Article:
JUVENILE WILD SALMON CONFIRMED IN NEWLY RESTORED URBAN STREAM ON VANCOUVER ISLAND: “The site was previously an old, degraded industrial property with a badly damaged waterway. The stream restoration, and now the fish, show that sound management and community stewardship can have amazing results,” stated Theresa Fresco, Salmon-Safe program manager
Note to Reader:
The following good news story from the Town of View Royal was provided by the Fraser Basin Council (FBC) which manages the Salmon-Safe BC program. This initiative encourages and recognizes land and water management practices in both urban and agricultural settings to better protect and restore Pacific salmon habitat and water quality. To learn more about the Salmon-Safe program, visit https://www.salmonsafe.ca.
FBC advises that Salmon-Safe urban certification standards apply to variety of urban development landscapes, ranging from high-density urban infill to industrial parks. While the standards are designed as a standalone program, FBC says, they can also complement other leading certification standards, such as LEED, Sustainable Sites, Envision and Earth Advantage.
Juvenile wild salmon confirmed in newly restored “Salmon-Safe” stream on BC Transit site in View Royal
VICTORIA – BC Transit’s handyDART facility in View Royal is now home to young salmon and trout. Biologists counted 27 fish this past week in the newly-constructed stream that runs through the handyDART site and connects with the nearby salmon-bearing Craigflower Creek. 20 juvenile Coho salmon and seven cutthroat trout were found, confirming what the non-profit Fraser Basin Council (FBC) had anticipated would happen when they certified the site under the Salmon-Safe BC program last fall.
“This is a joyful moment. It’s the reason we have the Salmon-Safe program ― to encourage land and water stewardship that help wild salmon like these thrive,” said Theresa Fresco, program manager at FBC. “The View Royal site that BC Transit is redeveloping was previously an old, degraded industrial property with a badly damaged waterway. The stream restoration, and now the fish, show that sound management and community stewardship can have amazing results.”
The new stream has riffles and pools, as well as purposely placed rocks, logs and weirs that break up the water flow, introduce oxygen to the water, and reduce stream bank erosion. Newly planted shrubs and trees will protect the banks and shade the new stream as they grow. The stream has also created a wildlife corridor connecting to the forest along Craigflower Creek. A Salmon-Safe expert assessment team visited the handyDART construction site in March 2022. They reviewed BC Transit’s environmental management plan, which includes extensive erosion and sediment controls and water quality monitoring, and Salmon-Safe certification was granted in September 2022.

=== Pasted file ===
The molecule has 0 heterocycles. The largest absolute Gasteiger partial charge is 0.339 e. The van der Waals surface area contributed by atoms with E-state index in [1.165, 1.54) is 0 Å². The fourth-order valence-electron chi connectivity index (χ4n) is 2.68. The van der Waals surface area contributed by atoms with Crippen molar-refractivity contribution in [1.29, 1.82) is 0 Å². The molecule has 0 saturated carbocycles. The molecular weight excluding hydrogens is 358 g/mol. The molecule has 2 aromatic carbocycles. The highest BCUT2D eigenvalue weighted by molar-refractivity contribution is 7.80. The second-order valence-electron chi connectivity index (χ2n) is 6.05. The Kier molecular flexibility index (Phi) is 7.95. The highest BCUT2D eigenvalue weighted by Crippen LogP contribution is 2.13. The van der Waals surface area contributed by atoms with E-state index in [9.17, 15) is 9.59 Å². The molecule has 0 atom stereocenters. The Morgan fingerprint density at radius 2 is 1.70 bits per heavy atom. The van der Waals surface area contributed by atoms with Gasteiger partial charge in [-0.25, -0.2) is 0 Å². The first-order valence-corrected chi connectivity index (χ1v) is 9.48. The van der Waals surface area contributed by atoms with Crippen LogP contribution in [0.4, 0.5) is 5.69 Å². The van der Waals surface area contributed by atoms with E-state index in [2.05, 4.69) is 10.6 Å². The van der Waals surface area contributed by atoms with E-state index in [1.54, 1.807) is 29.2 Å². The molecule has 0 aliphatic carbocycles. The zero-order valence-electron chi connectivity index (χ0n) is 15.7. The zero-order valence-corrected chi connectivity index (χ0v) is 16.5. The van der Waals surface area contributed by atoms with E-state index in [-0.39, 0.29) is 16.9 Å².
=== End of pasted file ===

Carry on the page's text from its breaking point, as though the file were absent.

“Salmon are at risk all along our coast. We once had thousands of small streams that provided over-wintering habitat for young fish, but many of them have been lost or paved over.” said Cori Barraclough from Aqua-Tex Scientific Consulting and lead environmental monitor for the project. “Our goal in building this new creek was to reverse some of that harm. We hoped that if we built it, the fish would come, but finding so many young, healthy fish in this brand-new channel is very gratifying. This builds on the excellent work being done by local streamkeepers and Esquimalt Anglers to protect and enhance the Craigflower Creek watershed.”
While the site is still under construction and the handyDART facility set to open next year, the fish aren’t the only ones that have moved in as other species are already calling the new stream home. Earlier this year, an American Dipper bird took a liking to the stream, as well as a heron and a variety of other small birds including chickadees and sparrows. A terrestrial garter snake has also made a nest on the slope near the stream among the shrubs that were recently planted by local elementary students, and a family of deer calls the site home.
The BC Transit handyDART centre is the first “Salmon-Safe” certified project on Vancouver Island and was recognized for excellence in water conservation, stormwater management and restoration of the stream. Certification of the site by the Fraser Basin Council through its Salmon-Safe program recognizes progressive, environmentally friendly land and water management practices in BC.
Photos showing completed stream as well as fish monitoring:
Steve Voller and Tracy Motyer on February 2, 2023 checking the new stream at the handyDART site in View Royal for fish using an electrofisher. (photo credit: Aqua-Tex Scientific)